“Turn your head away, my brother. . .” but the report of his gun cut short his sentence, and the bear, leaping forward, disappeared among the growth below.

“I am About to Kill You”

RELOADING his gun, the hunter slowly followed, more cautiously than ever, for he saw from the blood upon the snow that the beast was wounded, and, therefore, dangerous. As he went he covered every likely place with his gun, lest the bear should be lurking there and rush at him. At last I saw him pause much longer than usual, then move forward again. Finally he turned and in a satisfied tone exclaimed: “It’s dead!”

The ball had struck just behind the left shoulder and had entered the heart; and the hunter explained that when he saw his best chance, he spoke to the bear to make it pause in order to better his aim.

“And what did you say to him?”

“My son, I said: ‘Turn your eyes away, my brother, for I am about to kill you.’ I never care to fire at a bear without first telling him how sorry I am that I need his coat."

After spending three days upon the trapping-trail we returned to camp; but because our sled was loaded with game, and also because we did not return by our out-going route, the grandmother and the two boys set out to bring in the bear meat and the bear’s head.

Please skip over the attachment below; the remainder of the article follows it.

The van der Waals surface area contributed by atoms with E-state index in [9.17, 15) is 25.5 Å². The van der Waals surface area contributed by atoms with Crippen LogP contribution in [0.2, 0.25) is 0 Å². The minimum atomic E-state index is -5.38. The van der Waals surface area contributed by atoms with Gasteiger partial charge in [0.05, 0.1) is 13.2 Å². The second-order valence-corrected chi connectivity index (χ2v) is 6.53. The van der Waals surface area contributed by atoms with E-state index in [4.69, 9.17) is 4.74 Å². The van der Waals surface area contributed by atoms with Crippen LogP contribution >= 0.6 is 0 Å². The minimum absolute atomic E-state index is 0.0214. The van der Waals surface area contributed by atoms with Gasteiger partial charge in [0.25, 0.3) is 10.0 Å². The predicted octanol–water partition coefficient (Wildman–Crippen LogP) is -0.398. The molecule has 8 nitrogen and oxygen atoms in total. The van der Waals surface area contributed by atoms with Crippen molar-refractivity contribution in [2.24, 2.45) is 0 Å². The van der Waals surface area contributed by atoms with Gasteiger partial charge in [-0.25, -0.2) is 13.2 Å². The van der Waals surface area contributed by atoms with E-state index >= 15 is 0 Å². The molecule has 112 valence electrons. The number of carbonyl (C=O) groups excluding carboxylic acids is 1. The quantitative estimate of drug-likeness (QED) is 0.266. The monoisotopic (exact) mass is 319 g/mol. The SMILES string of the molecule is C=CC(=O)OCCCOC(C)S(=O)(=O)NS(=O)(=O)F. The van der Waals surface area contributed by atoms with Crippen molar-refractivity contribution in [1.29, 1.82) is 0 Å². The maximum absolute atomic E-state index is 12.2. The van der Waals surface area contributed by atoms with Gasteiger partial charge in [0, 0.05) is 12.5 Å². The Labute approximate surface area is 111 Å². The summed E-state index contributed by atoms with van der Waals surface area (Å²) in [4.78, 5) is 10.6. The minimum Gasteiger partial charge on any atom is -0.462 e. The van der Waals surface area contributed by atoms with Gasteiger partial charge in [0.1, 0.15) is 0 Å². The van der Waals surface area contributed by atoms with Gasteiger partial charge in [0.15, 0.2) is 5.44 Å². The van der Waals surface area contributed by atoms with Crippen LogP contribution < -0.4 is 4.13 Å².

One sunny day, late in November, while tobogganing with the children on the hillside, our sport was interrupted by the approach of a young stranger, an Indian youth of about seventeen. He came tramping along on snow-shoes with his little hunting sled behind him on which was lashed his caribou robe, his tea-pail, his kit bag and a haunch of young moose as a present to Amik and his wife. In his hand he carried his gun in a moose-skin case. He was a good-looking young fellow, and wore the regulation cream colored H. B. capote with hood and turned-back cuffs of dark blue. He wore no cap, but his hair was fastened back by a broad, yellow ribbon that encircled his head. At first I thought he was the advance member of a hunting party, but when I saw the bashful, yet persistent way in which he sidled up to Neykia and when I observed, too, the shy, radiant glance of welcome she gave him, I understood; so also did the children, but the little rogues, instead of leaving the young couple alone, teased their sister aloud, and followed[the teasing with boisterous laughter.

Neykia’s Beau

IT WAS then that I obtained my first impression of the mating of the natives of the northern forest. The sylvan scene reminded me of the mating, too, of the white people of that same region, and I thought again of the beautiful Athabasca. Was it in the same way that her young white man had come so many miles on snow-shoes through the winter woods just to call upon her? It set me thinking. Again, I wondered who “Son-in-law” could be? When did he come? But, perhaps, after all he was no super-man, or, rather, super-lover, for had not Neykia’s beau travelled alone in the dead of winter over ninety miles, just to see her once again and to speak to her? Shingwauk—The Little Pine—as the Indians called him, stayed three days, but I did not see much of him, for I left early the following morning on another round of another trapping-path.